Facing impeachment proceedings in the House of Representatives, Nixon – the 37th president of the United States – resigned on August 9, 1974. It was seven months and two days after TIME’s man of the year cover.
Nixon was the first President to resign his office. Spiro Agnew, Nixon’s vice president, had been convicted of tax fraud in Maryland and forced to resign but his departure had nothing to do with Watergate. Congress appointed Gerald Ford as vice president in his stead.
Sirica, chief judge for the United States District Court for the District of Columbia, was a Republican. President Dwight D. Eisenhower appointed him to the Court on February 25, 1957. In 1971, by virtue of seniority, he became chief judge. Judge Sirica died in 1992 at age 88, after retiring from the bench in 1986.
And Sirica was the son of an immigrant: his father emigrated in 1887 from a village near Naples, Italy.
Watergate preceded by 1972 burglary
Although the focus of the Nixon resignation is on Watergate, the White House plumbers had burglarized psychiatrist Lewis Fielding’s office a year earlier.
Their target? Daniel Ellsberg, the man who leaked the Pentagon Papers. The resulting exposes by the New York Times and Washington Post embarrassed the Nixon White House and its predecessors. They revealed that American’s military and presidents had known for years that Vietnam was an unwinnable war.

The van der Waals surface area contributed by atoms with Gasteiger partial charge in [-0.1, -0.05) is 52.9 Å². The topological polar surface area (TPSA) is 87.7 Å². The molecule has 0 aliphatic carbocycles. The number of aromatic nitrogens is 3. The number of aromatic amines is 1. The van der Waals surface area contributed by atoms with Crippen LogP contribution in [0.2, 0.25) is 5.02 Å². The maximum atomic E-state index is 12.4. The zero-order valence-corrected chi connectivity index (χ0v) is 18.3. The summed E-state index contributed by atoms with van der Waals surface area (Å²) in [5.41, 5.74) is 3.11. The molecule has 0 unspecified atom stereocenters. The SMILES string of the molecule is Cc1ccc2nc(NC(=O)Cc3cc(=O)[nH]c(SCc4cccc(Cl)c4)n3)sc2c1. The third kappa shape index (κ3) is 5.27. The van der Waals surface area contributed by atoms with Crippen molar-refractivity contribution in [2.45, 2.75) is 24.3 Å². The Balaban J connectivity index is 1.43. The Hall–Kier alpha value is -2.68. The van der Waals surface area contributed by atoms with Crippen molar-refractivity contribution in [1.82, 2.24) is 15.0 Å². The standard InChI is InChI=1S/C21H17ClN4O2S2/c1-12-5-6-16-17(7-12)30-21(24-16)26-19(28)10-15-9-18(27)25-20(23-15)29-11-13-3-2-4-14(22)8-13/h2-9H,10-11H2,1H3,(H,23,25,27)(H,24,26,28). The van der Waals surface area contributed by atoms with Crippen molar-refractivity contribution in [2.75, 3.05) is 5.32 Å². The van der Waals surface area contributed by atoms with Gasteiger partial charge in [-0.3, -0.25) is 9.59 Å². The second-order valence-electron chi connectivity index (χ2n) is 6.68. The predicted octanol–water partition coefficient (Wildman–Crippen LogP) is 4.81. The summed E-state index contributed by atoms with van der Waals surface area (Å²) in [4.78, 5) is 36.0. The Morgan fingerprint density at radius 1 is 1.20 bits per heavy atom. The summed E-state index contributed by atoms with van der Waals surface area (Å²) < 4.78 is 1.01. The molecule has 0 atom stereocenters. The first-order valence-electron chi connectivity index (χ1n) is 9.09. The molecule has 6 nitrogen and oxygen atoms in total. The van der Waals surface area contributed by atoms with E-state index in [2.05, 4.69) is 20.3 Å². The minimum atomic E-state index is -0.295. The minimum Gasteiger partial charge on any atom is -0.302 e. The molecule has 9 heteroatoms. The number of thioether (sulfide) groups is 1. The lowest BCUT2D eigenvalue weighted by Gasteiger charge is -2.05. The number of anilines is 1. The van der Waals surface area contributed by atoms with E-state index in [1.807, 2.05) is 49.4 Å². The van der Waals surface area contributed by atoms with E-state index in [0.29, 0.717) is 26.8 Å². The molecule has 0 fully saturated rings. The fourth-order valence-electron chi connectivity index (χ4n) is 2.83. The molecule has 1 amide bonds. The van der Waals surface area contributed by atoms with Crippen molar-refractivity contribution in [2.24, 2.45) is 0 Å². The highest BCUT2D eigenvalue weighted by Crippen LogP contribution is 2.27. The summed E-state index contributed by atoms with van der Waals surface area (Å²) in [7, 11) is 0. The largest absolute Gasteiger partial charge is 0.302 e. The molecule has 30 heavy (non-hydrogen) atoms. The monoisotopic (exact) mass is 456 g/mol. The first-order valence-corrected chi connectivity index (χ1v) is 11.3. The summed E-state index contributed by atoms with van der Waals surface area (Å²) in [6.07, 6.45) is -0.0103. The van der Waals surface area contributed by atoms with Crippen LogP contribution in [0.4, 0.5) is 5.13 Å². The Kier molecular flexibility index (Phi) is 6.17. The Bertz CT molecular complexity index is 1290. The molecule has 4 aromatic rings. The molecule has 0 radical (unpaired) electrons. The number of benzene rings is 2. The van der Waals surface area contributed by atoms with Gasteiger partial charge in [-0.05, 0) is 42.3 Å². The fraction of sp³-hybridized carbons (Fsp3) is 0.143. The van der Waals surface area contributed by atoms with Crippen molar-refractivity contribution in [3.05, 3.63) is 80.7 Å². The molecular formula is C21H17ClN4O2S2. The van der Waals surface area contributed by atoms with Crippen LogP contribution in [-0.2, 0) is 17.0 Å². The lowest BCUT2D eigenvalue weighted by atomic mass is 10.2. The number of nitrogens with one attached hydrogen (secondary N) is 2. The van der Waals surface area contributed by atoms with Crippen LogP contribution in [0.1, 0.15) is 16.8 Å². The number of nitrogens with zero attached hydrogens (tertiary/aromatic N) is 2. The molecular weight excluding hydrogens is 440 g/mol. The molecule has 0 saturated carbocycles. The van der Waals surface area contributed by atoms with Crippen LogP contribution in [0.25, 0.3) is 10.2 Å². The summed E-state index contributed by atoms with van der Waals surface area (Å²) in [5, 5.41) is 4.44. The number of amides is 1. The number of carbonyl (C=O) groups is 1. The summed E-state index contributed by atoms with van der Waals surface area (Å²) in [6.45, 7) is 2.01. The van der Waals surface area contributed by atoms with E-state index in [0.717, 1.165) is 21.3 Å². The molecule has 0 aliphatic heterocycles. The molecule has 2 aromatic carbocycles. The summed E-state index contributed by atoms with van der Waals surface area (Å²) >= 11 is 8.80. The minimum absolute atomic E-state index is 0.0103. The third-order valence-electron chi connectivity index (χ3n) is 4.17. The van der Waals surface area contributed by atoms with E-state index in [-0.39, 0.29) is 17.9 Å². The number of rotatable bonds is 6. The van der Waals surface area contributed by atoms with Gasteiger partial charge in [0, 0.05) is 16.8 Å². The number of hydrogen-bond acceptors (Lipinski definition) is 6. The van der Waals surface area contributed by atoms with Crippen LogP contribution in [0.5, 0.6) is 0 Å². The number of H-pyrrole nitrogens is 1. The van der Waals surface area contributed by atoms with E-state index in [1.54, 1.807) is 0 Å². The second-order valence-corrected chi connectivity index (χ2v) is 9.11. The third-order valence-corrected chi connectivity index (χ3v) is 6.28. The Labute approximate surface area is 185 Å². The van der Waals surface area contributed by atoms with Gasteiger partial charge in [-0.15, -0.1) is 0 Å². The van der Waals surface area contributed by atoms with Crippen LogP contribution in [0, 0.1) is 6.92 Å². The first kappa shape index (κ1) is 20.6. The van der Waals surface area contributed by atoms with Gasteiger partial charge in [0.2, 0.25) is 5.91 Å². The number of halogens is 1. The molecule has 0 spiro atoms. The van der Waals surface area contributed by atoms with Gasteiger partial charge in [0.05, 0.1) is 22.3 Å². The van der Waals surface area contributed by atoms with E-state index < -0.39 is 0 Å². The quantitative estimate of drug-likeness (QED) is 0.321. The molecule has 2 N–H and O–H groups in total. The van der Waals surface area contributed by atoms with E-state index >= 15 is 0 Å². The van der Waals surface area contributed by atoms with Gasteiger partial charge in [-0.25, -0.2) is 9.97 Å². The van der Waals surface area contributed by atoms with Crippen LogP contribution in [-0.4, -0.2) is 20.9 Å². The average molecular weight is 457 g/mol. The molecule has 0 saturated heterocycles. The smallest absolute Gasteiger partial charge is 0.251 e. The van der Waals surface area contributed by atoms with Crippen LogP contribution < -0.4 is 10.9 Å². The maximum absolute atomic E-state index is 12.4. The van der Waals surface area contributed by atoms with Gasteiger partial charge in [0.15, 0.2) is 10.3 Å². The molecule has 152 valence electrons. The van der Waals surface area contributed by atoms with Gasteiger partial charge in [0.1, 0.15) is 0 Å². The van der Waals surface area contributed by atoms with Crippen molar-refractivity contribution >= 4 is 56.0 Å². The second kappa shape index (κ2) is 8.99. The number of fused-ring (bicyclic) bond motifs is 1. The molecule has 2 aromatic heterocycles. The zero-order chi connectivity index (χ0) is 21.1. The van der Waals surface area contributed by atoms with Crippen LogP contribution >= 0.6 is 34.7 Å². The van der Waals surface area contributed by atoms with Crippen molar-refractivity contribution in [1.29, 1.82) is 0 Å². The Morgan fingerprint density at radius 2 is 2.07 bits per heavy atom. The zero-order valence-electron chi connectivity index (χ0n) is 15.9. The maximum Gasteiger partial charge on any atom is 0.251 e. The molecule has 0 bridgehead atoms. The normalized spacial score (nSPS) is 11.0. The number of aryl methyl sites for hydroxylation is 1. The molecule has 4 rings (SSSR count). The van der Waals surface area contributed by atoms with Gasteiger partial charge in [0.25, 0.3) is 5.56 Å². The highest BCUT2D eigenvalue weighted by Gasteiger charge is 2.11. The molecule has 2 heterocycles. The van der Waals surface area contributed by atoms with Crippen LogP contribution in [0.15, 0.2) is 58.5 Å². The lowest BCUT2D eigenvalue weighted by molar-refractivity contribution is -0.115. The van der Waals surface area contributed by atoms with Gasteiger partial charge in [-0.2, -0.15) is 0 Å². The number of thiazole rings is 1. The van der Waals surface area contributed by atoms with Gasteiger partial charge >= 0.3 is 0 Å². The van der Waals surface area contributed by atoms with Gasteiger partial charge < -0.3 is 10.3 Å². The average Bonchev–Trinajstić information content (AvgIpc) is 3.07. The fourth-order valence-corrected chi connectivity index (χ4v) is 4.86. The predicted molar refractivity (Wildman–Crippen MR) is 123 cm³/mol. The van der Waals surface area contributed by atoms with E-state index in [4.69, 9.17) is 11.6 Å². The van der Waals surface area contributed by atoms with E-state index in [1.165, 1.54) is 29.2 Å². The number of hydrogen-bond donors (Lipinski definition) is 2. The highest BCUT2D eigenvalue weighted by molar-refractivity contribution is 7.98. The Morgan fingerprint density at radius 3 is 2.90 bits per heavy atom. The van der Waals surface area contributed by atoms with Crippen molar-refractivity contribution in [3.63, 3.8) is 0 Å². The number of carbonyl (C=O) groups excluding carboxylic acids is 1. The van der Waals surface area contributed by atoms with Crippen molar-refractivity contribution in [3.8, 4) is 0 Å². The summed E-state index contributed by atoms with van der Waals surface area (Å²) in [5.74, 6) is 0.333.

Responses to The Times‘s publication of the Pentagon Papers and the case that followed reflected the degree to which the nation was divided over the war. Opponents of the war, such as Representative Edward I. Koch, of New York, and Prof. Hans Morgenthau, of the University of Chicago, strongly favored publication. Supporters of the war, ranging from Ronald Reagan to Jimmy Carter, were harsh in their criticism of The Times.
Those exposes also led to a showdown with the Supreme Court and a ruling re-enforcing the first amendment.
* These men were convicted of Watergate-related offenses
- Bernard L. Barker, burglar
- Charles Colson, special counsel to Nixon
- Dwight L. Chapin, deputy assistant to Nixon
- E. Howard Hunt, former CIA agent and consultant
- Egil Krogh, Jr., headed the White House Special Investigations Unit known as “the Plumbers”
- Eugenio Martinez, burglar
- Frank Sturgis, burglar
- Frederick C. LaRue, the bagman
- G. Gordon Liddy, chief operative in the White House Special Investigations Unit known as “the Plumbers”
- H.R. Bob Haldeman, White House chief of staff
- Herbert L. Porter, aide to the Committee to Re-elect the President
- Herbert W. Kalmbach, Nixon lawyer
- James W. McCord, Jr., former CIA employee and burglar
- Jeb Stuart Magruder, deputy campaign director
- John D. Ehrlichman, supervised the covert actions of the White House Special Investigations Unit known as “the Plumbers”
- John Dean, White House counsel
- John Mitchell, Nixon campaign director and U.S. attorney general under Nixon
- Richard G. Kleindienst, U.S. attorney general (one month sentence suspended)
- Robert C. Mardian, U.S. assistant attorney general
- Virgilio Gonzalez, burglar